The Legal Services Corporation (LSC) is a federally funded provider of legal services to the poor. By law, no more than six members of the LSC’s 11-member board can be controlled by the same party, so the president traditionally nominates six members of his choosing, and the party-out-of-power’s Senate leader selects the other five.
In 1981, President Reagan tried to dismantle LSC by nominating the head of a right-wing legal organization called the Pacific Legal Foundation (PLF) to chair LSC’s board, although this nomination was eventually withdrawn due to outrage over Reagan’s decision to nominate an attorney to the LSC board who fundamentally disagreed with LSC’s mission. Now, however, Senate Minority Leader Mitch McConnell (R-KY) wants to refight this battle by selecting another PLF attorney named Sharon Browne:
A member of the right-wing Federalist Society, Browne has worked on behalf of a panoply of conservative legal causes while at the industry-funded PLF, including opposing race-based school district assignment policies, and supporting Prop 209, a California ballot initiative to end most affirmative action programs in the state.
A look back at history makes clear that PLF, which describes itself as a promoter of free enterprise, private property rights, and limiting the role of government, is ideologically opposed to the mission of the LSC, a non-profit created as part of President Johnson’s Great Society initiative to provide free or low-cost legal services to the poor, and which was chaired in the late 1970s by Hillary Clinton, then an Arkansas lawyer.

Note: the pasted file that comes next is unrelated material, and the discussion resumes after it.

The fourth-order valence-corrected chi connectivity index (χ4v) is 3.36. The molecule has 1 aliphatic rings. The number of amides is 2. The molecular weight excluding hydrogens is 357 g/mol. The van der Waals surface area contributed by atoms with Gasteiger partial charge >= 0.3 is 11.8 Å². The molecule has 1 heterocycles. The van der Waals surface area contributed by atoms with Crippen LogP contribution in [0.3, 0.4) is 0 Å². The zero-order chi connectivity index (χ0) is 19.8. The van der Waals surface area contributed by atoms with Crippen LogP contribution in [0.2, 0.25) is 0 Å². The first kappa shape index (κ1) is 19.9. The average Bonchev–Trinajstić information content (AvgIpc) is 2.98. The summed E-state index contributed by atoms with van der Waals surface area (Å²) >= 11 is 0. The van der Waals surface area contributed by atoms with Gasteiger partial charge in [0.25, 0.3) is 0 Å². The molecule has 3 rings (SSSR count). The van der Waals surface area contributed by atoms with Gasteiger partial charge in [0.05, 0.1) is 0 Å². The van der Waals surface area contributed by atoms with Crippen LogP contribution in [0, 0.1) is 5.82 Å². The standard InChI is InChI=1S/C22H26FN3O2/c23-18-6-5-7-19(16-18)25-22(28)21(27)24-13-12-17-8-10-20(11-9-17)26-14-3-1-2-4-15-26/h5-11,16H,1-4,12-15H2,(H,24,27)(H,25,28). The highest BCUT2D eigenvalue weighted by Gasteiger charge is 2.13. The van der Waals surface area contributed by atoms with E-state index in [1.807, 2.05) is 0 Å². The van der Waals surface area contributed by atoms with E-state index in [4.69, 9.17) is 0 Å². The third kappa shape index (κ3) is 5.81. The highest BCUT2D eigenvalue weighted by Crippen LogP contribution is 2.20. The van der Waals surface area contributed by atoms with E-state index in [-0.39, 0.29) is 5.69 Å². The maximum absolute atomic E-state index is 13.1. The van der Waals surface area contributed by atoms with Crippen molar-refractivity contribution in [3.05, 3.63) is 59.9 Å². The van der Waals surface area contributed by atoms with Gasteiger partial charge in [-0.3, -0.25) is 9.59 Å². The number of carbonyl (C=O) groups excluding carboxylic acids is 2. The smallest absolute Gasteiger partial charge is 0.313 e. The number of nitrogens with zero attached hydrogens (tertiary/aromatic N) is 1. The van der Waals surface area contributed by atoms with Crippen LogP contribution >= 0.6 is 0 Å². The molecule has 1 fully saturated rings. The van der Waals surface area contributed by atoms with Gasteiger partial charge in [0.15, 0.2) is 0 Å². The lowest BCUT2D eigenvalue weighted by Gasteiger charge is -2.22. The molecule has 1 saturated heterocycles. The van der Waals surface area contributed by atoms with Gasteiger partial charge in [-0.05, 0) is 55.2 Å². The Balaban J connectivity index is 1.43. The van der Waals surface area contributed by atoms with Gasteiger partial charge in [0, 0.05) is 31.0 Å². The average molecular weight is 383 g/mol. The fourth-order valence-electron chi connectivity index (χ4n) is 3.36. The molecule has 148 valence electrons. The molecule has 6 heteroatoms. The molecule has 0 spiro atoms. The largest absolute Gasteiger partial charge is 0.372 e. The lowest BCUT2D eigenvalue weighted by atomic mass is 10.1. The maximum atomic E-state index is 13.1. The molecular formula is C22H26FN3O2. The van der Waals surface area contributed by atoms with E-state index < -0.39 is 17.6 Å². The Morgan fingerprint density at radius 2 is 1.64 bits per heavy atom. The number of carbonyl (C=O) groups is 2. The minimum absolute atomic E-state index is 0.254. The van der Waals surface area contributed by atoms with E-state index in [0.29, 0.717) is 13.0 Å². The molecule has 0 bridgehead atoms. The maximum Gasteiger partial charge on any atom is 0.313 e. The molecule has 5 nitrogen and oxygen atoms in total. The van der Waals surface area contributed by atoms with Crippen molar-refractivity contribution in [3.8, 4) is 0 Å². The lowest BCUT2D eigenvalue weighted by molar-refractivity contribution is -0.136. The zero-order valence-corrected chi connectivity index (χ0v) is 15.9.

In 1998 and 2003, PLF infamously participated in two Supreme Court decisions known as the “IOLTA cases,” in which a coalition of right-wing organizations tried to have a primary means of funding legal services for the poor declared unconstitutional (the justices ultimately rejected their claim, but in a 5–4 decision with Justice O’Connor casting the key vote). Although Browne does not appear to have worked on this case, her resume is riddled with assaults on laws intended to fight racism — including a key role in the recent Parents Involved case where Chief Justice Roberts wrote an opinion claiming that it is unconstitutional for school boards to desegregate public schools.
Browne’s appointment to the LSC board, however, is not etched in stone. Although presidents have historically deferred to the other party’s nominees to this board, nothing requires them to do so. If President Obama wants to prevent Mitch McConnell from succeeding where Ronald Reagan failed, he has the power to withdraw Browne’s nomination.